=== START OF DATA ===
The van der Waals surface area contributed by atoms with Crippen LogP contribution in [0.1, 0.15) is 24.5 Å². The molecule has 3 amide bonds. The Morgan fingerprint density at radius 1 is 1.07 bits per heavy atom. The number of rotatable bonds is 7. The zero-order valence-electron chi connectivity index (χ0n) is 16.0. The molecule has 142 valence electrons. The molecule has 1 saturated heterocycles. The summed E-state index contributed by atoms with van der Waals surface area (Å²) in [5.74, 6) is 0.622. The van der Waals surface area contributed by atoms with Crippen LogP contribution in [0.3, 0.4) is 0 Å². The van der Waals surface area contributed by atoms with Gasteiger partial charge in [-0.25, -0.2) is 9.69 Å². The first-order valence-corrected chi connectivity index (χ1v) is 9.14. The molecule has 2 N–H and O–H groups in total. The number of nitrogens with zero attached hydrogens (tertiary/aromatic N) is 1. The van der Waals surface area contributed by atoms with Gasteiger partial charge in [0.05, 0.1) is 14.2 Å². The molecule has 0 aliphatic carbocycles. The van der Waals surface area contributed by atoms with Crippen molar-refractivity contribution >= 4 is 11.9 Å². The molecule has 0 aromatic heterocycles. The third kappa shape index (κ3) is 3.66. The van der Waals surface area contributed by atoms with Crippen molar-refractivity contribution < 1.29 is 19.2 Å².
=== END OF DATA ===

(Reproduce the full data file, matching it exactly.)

The van der Waals surface area contributed by atoms with Crippen LogP contribution in [0.1, 0.15) is 24.5 Å². The molecule has 3 amide bonds. The Morgan fingerprint density at radius 1 is 1.07 bits per heavy atom. The number of rotatable bonds is 7. The zero-order valence-electron chi connectivity index (χ0n) is 16.0. The molecule has 142 valence electrons. The molecule has 1 saturated heterocycles. The summed E-state index contributed by atoms with van der Waals surface area (Å²) in [5.74, 6) is 0.622. The van der Waals surface area contributed by atoms with Crippen LogP contribution in [0.3, 0.4) is 0 Å². The van der Waals surface area contributed by atoms with Gasteiger partial charge in [-0.25, -0.2) is 9.69 Å². The first-order valence-corrected chi connectivity index (χ1v) is 9.14. The molecule has 2 N–H and O–H groups in total. The number of nitrogens with zero attached hydrogens (tertiary/aromatic N) is 1. The van der Waals surface area contributed by atoms with Gasteiger partial charge in [0.05, 0.1) is 14.2 Å². The molecule has 0 aliphatic carbocycles. The van der Waals surface area contributed by atoms with Crippen molar-refractivity contribution >= 4 is 11.9 Å². The molecule has 0 aromatic heterocycles. The third kappa shape index (κ3) is 3.66. The van der Waals surface area contributed by atoms with Crippen molar-refractivity contribution < 1.29 is 19.2 Å².